• They promote Q-commerce which drives the need for ultra-fast, on-demand, last mile delivery solutions.
  • While they tend to fulfill for multiple brands, MFC’s have fewer fulfillment clients than legacy fulfillment centers.

And What Are the Barriers to Success?

  • AMAZON
  • Investors must be in it for the long-haul as it’s not clear how long it will take for the MFC model to become profitable.
  • Urban municipalities are not happy about development that drives more on-demand deliveries on their already crowded city streets.
  • Competition is ramping up quickly, which will make it harder to reach profitability.
  • Product selection is limited so the merchants may see a higher percentage of abandoned, online shopping carts.
  • Urban real estate is pricy and scarce.

Impact on the Legacy, Ecommerce, Order Fulfillment 3PL

The old fulfillment models will survive just fine if ecommerce continues to grow at a 10-15% clip.  Also, consumers will still turn to traditional ecommerce fulfillment models, including marketplaces, that offer a wide selection of products and can offer free, 2-day delivery.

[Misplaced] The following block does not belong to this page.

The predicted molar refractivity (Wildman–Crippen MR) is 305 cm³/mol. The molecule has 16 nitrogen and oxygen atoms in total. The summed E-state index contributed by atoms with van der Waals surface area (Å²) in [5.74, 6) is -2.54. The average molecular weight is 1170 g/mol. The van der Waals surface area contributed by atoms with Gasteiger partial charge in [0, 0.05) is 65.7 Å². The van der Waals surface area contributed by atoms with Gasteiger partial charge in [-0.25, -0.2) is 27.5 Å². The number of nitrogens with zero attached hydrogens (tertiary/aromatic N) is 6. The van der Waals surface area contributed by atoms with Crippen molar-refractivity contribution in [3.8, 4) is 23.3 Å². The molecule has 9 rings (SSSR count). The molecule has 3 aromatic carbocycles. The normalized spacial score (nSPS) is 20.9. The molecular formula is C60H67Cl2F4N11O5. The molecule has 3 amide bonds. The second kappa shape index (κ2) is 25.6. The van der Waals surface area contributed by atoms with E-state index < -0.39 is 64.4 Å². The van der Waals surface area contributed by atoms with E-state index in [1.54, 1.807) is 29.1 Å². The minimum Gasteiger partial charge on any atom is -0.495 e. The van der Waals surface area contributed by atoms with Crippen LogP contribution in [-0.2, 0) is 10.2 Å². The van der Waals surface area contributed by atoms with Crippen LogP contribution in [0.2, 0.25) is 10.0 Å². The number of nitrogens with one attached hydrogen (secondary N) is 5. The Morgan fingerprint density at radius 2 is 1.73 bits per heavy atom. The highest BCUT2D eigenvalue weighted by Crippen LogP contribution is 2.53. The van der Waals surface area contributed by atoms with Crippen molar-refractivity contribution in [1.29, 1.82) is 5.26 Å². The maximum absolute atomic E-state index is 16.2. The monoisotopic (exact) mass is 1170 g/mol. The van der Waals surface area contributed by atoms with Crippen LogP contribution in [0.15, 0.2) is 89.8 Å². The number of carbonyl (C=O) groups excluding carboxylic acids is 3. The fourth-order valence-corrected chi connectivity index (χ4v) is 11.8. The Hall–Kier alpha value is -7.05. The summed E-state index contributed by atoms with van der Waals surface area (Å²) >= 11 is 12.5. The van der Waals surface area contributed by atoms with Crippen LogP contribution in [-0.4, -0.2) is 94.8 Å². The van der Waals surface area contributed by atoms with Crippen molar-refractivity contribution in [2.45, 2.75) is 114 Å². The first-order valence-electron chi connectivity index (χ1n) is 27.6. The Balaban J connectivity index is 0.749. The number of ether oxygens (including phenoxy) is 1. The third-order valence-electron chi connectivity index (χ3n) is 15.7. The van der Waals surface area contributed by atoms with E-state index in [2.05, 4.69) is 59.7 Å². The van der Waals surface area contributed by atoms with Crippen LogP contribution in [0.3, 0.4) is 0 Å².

Collectively, Is the Q-Commerce, Micro Fulfillment, and Last Mile Delivery Trifecta a Winner?

By themselves, Q-Commerce, Micro Fulfillment, and Last Mile Delivery will continue their drawn out quest for profitability. Together, all three will feed off each other and could go down the path to profitability much faster, than on their own.

The 3PL Business Model Is Ready for Last Mile

By Shipping

Until recently, the 3PL business model has been to contract with 3rd parties to provide transportation services for parcel, LTL, expedited, and truckload service providers. The 3PL could negotiate aggressive rates with service providers, driven by the aggregation of business from all their customers, and add on a modest profit margin. This model worked, and generally resulted in most folks in the 3PL supply chain being happy.